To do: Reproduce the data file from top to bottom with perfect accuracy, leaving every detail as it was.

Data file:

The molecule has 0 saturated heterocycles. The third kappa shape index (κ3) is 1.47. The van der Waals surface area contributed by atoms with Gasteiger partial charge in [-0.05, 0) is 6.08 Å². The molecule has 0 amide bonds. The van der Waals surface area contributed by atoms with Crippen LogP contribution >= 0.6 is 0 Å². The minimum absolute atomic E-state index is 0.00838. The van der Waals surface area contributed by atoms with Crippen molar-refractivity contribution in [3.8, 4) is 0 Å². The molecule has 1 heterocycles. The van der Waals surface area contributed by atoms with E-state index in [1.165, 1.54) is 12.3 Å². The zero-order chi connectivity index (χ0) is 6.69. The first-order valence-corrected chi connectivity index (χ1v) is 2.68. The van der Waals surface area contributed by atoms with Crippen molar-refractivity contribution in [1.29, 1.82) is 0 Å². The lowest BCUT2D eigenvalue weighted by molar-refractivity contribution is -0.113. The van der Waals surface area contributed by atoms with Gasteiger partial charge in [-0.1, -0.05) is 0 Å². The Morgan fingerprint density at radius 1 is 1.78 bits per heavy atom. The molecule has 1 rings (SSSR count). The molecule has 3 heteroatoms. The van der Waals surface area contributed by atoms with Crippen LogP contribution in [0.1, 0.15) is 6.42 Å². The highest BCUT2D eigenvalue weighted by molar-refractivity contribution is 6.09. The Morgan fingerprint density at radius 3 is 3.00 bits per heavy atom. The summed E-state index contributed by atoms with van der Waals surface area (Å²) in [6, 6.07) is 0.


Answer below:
The molecule has 0 saturated heterocycles. The third kappa shape index (κ3) is 1.47. The van der Waals surface area contributed by atoms with Gasteiger partial charge in [-0.05, 0) is 6.08 Å². The molecule has 0 amide bonds. The van der Waals surface area contributed by atoms with Crippen LogP contribution >= 0.6 is 0 Å². The minimum absolute atomic E-state index is 0.00838. The van der Waals surface area contributed by atoms with Crippen molar-refractivity contribution in [3.8, 4) is 0 Å². The molecule has 1 heterocycles. The van der Waals surface area contributed by atoms with E-state index in [1.165, 1.54) is 12.3 Å². The zero-order chi connectivity index (χ0) is 6.69. The first-order valence-corrected chi connectivity index (χ1v) is 2.68. The van der Waals surface area contributed by atoms with Crippen molar-refractivity contribution in [1.29, 1.82) is 0 Å². The lowest BCUT2D eigenvalue weighted by molar-refractivity contribution is -0.113. The van der Waals surface area contributed by atoms with Gasteiger partial charge in [-0.1, -0.05) is 0 Å². The Morgan fingerprint density at radius 1 is 1.78 bits per heavy atom. The molecule has 1 rings (SSSR count). The molecule has 3 heteroatoms. The van der Waals surface area contributed by atoms with Crippen LogP contribution in [0.1, 0.15) is 6.42 Å². The highest BCUT2D eigenvalue weighted by molar-refractivity contribution is 6.09. The Morgan fingerprint density at radius 3 is 3.00 bits per heavy atom. The summed E-state index contributed by atoms with van der Waals surface area (Å²) in [6, 6.07) is 0.